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Massachusetts Liberal

Observations on politics, the media and life in Massachusetts and beyond from the left side of the road.

Friday, June 15, 2012

Wasted paper

News flash: a U.S. Senate race that has focused on Pow Wow Chow lacks substance.

And if you make it to the second to last paragraph of the Globe's front page look at Scott Brown-Elizabeth Warren race, you finally get an inkling about the major reason, courtesy of Democratic political consultant Dan Payne:
Payne lays part of the blame on the media. But he says the candidates are the ones who have to elevate the discourse.

β€œIt’s up to campaigns to change the subject and get the debate on to important issues,’’ he said.
And if a tree falls in the forest and no one hears it?

Actually, Brown has been the beneficiary of soft coverage since the days when he was he truck-driving, barn coat-wearing upstart challenging the Democratic establishment for the "People's Seat." And he has managed to maintain that image despite a record (chronicled in this blog and elsewhere) for favoring Wall Street over Main Street.

And he has been aided and abetted by at least one media outlet that has served as a full-time PR firm, focusing like a laser beam on Warren's heritage while ignoring the issue of Brown's actual voting record.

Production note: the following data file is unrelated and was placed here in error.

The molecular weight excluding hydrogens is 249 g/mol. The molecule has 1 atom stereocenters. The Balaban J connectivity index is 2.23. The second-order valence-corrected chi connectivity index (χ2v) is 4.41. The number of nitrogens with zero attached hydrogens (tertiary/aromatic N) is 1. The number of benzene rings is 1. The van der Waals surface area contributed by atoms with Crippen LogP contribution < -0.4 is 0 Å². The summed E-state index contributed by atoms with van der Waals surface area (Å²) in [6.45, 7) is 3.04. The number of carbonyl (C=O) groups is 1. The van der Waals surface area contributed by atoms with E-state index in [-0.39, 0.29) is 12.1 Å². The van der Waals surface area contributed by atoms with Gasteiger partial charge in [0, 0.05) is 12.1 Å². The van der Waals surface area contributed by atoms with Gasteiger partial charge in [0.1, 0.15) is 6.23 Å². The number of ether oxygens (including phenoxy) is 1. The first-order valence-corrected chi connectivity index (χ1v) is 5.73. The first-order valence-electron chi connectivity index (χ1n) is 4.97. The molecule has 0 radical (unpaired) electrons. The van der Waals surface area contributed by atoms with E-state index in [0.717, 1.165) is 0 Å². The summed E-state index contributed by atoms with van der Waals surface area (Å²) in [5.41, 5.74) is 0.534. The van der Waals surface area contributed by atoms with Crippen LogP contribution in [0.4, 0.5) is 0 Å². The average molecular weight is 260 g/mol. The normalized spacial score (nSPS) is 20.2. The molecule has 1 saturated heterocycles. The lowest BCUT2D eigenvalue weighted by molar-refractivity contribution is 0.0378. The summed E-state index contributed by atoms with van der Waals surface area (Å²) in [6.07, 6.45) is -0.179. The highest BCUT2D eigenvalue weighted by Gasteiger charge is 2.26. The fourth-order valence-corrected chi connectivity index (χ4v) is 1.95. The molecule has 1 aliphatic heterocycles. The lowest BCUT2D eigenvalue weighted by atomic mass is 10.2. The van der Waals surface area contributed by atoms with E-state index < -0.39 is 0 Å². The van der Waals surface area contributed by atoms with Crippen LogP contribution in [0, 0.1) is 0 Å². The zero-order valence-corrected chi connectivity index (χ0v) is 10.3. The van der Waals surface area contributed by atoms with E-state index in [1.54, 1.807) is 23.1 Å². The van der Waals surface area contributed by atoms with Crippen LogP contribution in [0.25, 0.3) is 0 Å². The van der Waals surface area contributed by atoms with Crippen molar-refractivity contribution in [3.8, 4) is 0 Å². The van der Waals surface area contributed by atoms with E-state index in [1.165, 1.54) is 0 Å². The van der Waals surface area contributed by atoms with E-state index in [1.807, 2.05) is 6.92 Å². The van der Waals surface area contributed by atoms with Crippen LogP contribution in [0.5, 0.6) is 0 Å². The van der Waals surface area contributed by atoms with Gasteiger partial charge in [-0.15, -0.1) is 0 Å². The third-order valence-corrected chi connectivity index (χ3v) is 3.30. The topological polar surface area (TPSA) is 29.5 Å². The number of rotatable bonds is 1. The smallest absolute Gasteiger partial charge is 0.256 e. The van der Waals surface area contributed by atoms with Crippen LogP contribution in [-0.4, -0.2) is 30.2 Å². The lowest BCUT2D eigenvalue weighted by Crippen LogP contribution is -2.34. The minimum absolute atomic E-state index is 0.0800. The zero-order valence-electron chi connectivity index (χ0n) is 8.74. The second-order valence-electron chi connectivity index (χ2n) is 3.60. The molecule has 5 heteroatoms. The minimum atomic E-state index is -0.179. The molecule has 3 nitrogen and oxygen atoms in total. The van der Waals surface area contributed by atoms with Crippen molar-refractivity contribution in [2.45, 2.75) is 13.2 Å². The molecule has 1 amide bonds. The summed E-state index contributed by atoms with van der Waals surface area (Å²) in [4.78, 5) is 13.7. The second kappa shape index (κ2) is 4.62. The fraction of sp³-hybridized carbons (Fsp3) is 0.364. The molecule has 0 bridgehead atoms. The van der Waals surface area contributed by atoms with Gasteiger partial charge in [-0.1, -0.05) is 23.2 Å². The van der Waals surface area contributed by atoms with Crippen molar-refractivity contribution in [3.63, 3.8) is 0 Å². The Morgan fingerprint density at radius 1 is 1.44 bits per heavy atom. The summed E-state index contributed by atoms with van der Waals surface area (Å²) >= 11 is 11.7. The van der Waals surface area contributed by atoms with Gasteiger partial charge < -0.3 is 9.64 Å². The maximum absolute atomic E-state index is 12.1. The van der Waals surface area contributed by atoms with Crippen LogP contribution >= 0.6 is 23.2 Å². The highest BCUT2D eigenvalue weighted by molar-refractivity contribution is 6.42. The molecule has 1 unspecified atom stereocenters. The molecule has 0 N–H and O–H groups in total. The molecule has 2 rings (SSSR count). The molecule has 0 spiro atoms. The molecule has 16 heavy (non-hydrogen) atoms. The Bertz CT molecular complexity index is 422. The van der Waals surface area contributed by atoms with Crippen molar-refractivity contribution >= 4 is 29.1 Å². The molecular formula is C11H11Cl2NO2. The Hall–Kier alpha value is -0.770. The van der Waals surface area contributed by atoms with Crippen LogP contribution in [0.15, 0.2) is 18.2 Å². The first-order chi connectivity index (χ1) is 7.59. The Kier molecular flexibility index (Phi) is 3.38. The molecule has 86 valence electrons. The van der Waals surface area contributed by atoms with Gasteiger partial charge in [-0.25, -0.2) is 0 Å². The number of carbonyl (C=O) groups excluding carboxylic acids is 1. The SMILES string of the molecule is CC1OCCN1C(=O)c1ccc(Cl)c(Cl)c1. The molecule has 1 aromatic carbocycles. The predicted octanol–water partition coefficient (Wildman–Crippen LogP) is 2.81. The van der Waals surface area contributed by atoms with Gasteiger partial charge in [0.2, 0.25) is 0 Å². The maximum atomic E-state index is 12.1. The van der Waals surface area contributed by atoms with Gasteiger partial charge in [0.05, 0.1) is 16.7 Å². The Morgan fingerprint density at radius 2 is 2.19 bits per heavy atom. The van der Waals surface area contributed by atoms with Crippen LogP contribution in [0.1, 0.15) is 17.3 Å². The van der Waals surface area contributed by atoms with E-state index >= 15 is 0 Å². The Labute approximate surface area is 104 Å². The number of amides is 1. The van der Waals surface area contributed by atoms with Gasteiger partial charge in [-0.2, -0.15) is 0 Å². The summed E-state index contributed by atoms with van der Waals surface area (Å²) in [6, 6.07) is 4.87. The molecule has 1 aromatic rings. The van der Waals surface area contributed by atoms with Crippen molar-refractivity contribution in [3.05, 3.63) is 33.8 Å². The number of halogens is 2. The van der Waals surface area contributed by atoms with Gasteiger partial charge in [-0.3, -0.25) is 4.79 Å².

The Globe is hardly an innocent in the battle, entering Cherokeegate late. But at least it attempted to raise a real issue about diversity and preferences over the Herald's thinly veiled barbs aimed at fueling conservative outrage.

Nor has either paper pressed Brown over his reluctance, if not downright refusal, to face the media to address questions about his votes. The only time Brown is available for cameras has been to add fuel to the heritage fire. Other than that, we see him only in his gee whiz, aren't I a great guy commercials.

Warren's camp has not covered itself in glory either, failing to swiftly and adequately address the heritage issue, despite running ads that tried to introduce her to the Massachusetts voter.

The real story of what many consider to be the most important Senate race in the nation is the gap between Brown's rhetoric and record when it comes to addressing the financial crisis the nation finds itself in.

The media is deeply complicit in allowing that to happen. Thankfully there are nearly five months left before voters decide, more than enough time for reporters to cut through the detritus about heritage and where and how many times to debate and start holding both candidates accountable.

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2 Comments:

Anonymous Anonymous said...

This comment has been removed by a blog administrator.

June 16, 2012 6:49 AM  
Anonymous Anonymous said...

Sorry to go off topic, really?

June 16, 2012 7:57 AM  

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